Electing a President for Lebanon – Like in 2008?

Lebanon has not had a president – who must be a Maronite Christian under a power-sharing agreement – since President Michel Sleiman’s term expired on May 24, 2014. In the meantime, the council of ministers – which assumes presidential powers during a vacancy – has been paralyzed, because most decrees need the signatures of all 24 ministers, a nigh impossible task.

Lebanon’s Prime Minister Tammam Salam has thrown up his hands and conceded in various meetings with heads of state and foreign ministers in New York last week that his country’s political factions can’t elect a president.

The prime minister advocates a quadripartite consensus on a presidential candidate. He believes that only the intervention of the four major external players in the region can unblock the current impasse. There would be a first-stage US-Russia agreement and a second-stage Saudi Arabia-Iran agreement on one candidate. It is then assumed that the US, Russia, Saudi Arabia, and Iran would influence Lebanon’s parliamentary blocs to elect the pre-selected candidate. The prime minister asserted that of Lebanon’s 11 presidential elections, only one – the 1970 election – was not decided without the influence of external parties.

Let’s examine the Prime Minister’s proposal.

One could argue that the 1952 and 1964 elections were also Lebanese affairs, but there is no question that every presidential election since 1976 was midwifed by foreign intervention. This is not ideal – and many Lebanese are disturbed by the implications – but it appears the reality. In 1988, the US and Syria agreed among themselves on Mikhail Daher as the presidential candidate, only to have powerful Lebanese factions reject him. So there has to be Lebanese buy-in.

Lebanon’s 2008 presidential election provides the model for a diplomatic solution. In 2008, Lebanon was suffering a 6-month presidential vacancy. During times of profound discord, Lebanon holds a “national dialogue,” to which all political factions are invited. In 2008, the national dialogue was moved from Beirut to Doha, Qatar and under the supervision of Arab League and Arab diplomats, the Doha agreement was signed, specifying a “consensus president,” a formula for a national unity government, and a parliamentary election law. Similarly in 1989, the Arab League tripartite committee of Saudi Arabia, Morocco, and Algeria invited the Lebanese parliament to Taif, Saudi Arabia. The resulting Taif accord, with behind-the-scenes US mediation, established a framework for ending the civil war, enacting constitutional reforms, and electing a president.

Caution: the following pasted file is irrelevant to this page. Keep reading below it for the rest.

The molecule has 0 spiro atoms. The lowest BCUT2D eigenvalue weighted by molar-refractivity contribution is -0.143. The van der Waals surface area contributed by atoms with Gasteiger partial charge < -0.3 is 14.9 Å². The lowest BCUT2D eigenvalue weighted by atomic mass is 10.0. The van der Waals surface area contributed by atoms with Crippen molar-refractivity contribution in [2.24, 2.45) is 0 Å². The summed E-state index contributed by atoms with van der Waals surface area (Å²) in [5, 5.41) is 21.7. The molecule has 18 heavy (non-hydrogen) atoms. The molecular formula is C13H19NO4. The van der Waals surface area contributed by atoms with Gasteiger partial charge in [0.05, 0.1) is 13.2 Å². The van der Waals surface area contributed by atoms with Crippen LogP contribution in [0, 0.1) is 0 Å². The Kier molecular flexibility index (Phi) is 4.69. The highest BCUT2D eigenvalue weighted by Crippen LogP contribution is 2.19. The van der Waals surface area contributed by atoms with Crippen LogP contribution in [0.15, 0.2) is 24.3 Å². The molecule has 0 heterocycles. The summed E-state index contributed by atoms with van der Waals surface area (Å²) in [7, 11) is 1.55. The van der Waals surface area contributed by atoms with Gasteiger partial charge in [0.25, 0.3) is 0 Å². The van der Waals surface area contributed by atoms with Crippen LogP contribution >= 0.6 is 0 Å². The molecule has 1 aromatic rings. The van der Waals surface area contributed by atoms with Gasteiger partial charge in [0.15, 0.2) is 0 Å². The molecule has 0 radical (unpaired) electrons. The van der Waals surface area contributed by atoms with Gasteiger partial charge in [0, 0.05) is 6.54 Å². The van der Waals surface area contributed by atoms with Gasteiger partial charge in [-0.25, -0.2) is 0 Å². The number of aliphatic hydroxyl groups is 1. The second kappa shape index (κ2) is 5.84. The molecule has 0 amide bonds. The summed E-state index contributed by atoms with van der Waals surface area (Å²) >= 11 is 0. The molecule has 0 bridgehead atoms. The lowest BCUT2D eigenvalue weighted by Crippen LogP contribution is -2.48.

Can a modified Doha or Taif model work again?

Parliament has tried 28 times to convene a session to elect a president. Deputies from the Free Patriot Movement, Hezbollah, and some allied parties have boycotted the sessions to prevent a quorum. Iran would need to participate in any diplomatic effort, to bring Hezbollah along. Despite US-Russia animus over Syria, the American and Russian positions on Lebanon are quite similar, including the need to elect a president. Saudi Arabia would ensure that the views of Lebanon’s March 14 parliamentary bloc were considered.

Where could such a “national reconciliation conference” be held? Arab countries such as Oman and Morocco would be seen as neutral and are experienced facilitators of dialogue on contentious issues. Back-channel discussions by the host country with the four essential countries would need to determine if dialogue is even possible, given the frosty relations of the US and Russia and Saudi Arabia and Iran.

As in 2008, buy-in from most Lebanese political factions would be essential. The “national dialogue” already started meeting in Beirut this September. It can be moved to wherever a new consensus site is selected. This “national reconciliation conference” could officially approve any agreement, with strong inducements from American, Russian, Saudi, and Iranian diplomats.

And while they’re at it, the national reconciliation conference could choose a new election law for parliament, which has twice deferred elections. Just as in 2008. I’m not minimizing the diplomatic heavy lifting, but given the fragile nature of Lebanon, with ISIL threatening its border and 1.2 million Syrian refugees having crossed its border, we need to be concerned about Lebanon’s governance and not only its military.

Edward M. Gabriel
is a former US Ambassador to Morocco and currently serves as President and CEO of the American Task Force for Lebanon.